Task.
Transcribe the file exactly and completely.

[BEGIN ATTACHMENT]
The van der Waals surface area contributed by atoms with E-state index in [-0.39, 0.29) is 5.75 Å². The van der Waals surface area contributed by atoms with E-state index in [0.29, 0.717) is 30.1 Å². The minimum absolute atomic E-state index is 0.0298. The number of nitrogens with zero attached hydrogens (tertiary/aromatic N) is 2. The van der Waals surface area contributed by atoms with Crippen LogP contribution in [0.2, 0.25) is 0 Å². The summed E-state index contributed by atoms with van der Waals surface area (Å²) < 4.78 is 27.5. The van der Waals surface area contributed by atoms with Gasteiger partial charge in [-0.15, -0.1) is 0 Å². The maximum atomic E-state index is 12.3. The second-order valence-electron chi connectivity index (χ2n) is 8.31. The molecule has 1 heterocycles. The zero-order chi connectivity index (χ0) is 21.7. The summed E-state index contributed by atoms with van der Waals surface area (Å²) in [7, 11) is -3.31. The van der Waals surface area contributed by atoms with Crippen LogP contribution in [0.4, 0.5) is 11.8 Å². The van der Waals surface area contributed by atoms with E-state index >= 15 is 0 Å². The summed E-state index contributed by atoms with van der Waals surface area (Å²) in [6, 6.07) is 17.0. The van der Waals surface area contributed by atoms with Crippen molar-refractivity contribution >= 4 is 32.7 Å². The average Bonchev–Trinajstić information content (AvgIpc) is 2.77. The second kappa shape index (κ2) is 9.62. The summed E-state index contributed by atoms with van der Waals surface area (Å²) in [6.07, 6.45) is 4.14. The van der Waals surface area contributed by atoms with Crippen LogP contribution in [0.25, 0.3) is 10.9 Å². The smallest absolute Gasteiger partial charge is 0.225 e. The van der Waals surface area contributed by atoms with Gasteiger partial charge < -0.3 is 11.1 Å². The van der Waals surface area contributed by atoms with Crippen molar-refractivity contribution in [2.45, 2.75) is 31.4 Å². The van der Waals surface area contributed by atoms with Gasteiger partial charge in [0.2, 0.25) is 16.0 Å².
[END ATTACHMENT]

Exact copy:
The van der Waals surface area contributed by atoms with E-state index in [-0.39, 0.29) is 5.75 Å². The van der Waals surface area contributed by atoms with E-state index in [0.29, 0.717) is 30.1 Å². The minimum absolute atomic E-state index is 0.0298. The number of nitrogens with zero attached hydrogens (tertiary/aromatic N) is 2. The van der Waals surface area contributed by atoms with Crippen LogP contribution in [0.2, 0.25) is 0 Å². The summed E-state index contributed by atoms with van der Waals surface area (Å²) < 4.78 is 27.5. The van der Waals surface area contributed by atoms with Gasteiger partial charge in [-0.15, -0.1) is 0 Å². The maximum atomic E-state index is 12.3. The second-order valence-electron chi connectivity index (χ2n) is 8.31. The molecule has 1 heterocycles. The zero-order chi connectivity index (χ0) is 21.7. The summed E-state index contributed by atoms with van der Waals surface area (Å²) in [7, 11) is -3.31. The van der Waals surface area contributed by atoms with Crippen LogP contribution in [0.4, 0.5) is 11.8 Å². The van der Waals surface area contributed by atoms with E-state index >= 15 is 0 Å². The summed E-state index contributed by atoms with van der Waals surface area (Å²) in [6, 6.07) is 17.0. The van der Waals surface area contributed by atoms with Crippen molar-refractivity contribution >= 4 is 32.7 Å². The average Bonchev–Trinajstić information content (AvgIpc) is 2.77. The second kappa shape index (κ2) is 9.62. The summed E-state index contributed by atoms with van der Waals surface area (Å²) in [6.07, 6.45) is 4.14. The van der Waals surface area contributed by atoms with Crippen LogP contribution in [0.25, 0.3) is 10.9 Å². The smallest absolute Gasteiger partial charge is 0.225 e. The van der Waals surface area contributed by atoms with Gasteiger partial charge < -0.3 is 11.1 Å². The van der Waals surface area contributed by atoms with Crippen molar-refractivity contribution in [2.45, 2.75) is 31.4 Å². The van der Waals surface area contributed by atoms with Gasteiger partial charge in [0.2, 0.25) is 16.0 Å².